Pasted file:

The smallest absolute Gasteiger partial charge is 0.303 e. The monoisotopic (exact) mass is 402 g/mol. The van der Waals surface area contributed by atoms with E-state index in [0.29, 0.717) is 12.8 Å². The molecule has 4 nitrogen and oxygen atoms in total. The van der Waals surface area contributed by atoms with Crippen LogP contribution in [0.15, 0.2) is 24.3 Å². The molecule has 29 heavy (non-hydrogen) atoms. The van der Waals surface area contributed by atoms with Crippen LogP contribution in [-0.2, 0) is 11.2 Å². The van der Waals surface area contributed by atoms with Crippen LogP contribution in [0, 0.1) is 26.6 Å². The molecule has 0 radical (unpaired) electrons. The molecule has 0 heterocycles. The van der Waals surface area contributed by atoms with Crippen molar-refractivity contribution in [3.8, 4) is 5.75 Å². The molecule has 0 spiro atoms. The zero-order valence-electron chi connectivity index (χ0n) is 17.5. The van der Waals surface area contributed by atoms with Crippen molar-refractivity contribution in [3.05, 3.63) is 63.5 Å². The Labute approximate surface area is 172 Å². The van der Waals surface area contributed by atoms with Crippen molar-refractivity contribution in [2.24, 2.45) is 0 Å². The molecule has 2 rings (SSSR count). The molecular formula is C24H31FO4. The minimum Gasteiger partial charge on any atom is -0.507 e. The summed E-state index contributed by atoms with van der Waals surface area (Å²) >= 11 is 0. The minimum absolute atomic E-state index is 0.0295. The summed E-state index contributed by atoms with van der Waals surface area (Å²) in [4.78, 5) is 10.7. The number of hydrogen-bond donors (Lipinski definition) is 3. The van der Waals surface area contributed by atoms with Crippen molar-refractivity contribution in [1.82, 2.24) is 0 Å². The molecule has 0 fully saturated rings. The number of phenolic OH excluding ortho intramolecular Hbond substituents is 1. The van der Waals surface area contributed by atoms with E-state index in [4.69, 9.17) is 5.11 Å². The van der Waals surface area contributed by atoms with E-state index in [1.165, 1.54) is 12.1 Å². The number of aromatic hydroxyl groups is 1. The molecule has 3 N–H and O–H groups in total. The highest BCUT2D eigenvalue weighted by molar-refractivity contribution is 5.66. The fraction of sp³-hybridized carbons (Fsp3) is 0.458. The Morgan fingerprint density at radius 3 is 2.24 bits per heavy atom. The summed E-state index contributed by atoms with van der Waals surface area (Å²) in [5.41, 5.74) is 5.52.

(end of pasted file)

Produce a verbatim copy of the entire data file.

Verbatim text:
The smallest absolute Gasteiger partial charge is 0.303 e. The monoisotopic (exact) mass is 402 g/mol. The van der Waals surface area contributed by atoms with E-state index in [0.29, 0.717) is 12.8 Å². The molecule has 4 nitrogen and oxygen atoms in total. The van der Waals surface area contributed by atoms with Crippen LogP contribution in [0.15, 0.2) is 24.3 Å². The molecule has 29 heavy (non-hydrogen) atoms. The van der Waals surface area contributed by atoms with Crippen LogP contribution in [-0.2, 0) is 11.2 Å². The van der Waals surface area contributed by atoms with Crippen LogP contribution in [0, 0.1) is 26.6 Å². The molecule has 0 radical (unpaired) electrons. The molecule has 0 heterocycles. The van der Waals surface area contributed by atoms with Crippen molar-refractivity contribution in [3.8, 4) is 5.75 Å². The molecule has 0 spiro atoms. The zero-order valence-electron chi connectivity index (χ0n) is 17.5. The van der Waals surface area contributed by atoms with Crippen molar-refractivity contribution in [3.05, 3.63) is 63.5 Å². The Labute approximate surface area is 172 Å². The van der Waals surface area contributed by atoms with Crippen molar-refractivity contribution in [2.24, 2.45) is 0 Å². The molecule has 2 rings (SSSR count). The molecular formula is C24H31FO4. The minimum Gasteiger partial charge on any atom is -0.507 e. The summed E-state index contributed by atoms with van der Waals surface area (Å²) >= 11 is 0. The minimum absolute atomic E-state index is 0.0295. The summed E-state index contributed by atoms with van der Waals surface area (Å²) in [4.78, 5) is 10.7. The number of hydrogen-bond donors (Lipinski definition) is 3. The van der Waals surface area contributed by atoms with Crippen molar-refractivity contribution in [1.82, 2.24) is 0 Å². The molecule has 0 fully saturated rings. The number of phenolic OH excluding ortho intramolecular Hbond substituents is 1. The van der Waals surface area contributed by atoms with E-state index in [4.69, 9.17) is 5.11 Å². The van der Waals surface area contributed by atoms with E-state index in [1.165, 1.54) is 12.1 Å². The number of aromatic hydroxyl groups is 1. The molecule has 3 N–H and O–H groups in total. The highest BCUT2D eigenvalue weighted by molar-refractivity contribution is 5.66. The fraction of sp³-hybridized carbons (Fsp3) is 0.458. The Morgan fingerprint density at radius 3 is 2.24 bits per heavy atom. The summed E-state index contributed by atoms with van der Waals surface area (Å²) in [5.41, 5.74) is 5.52.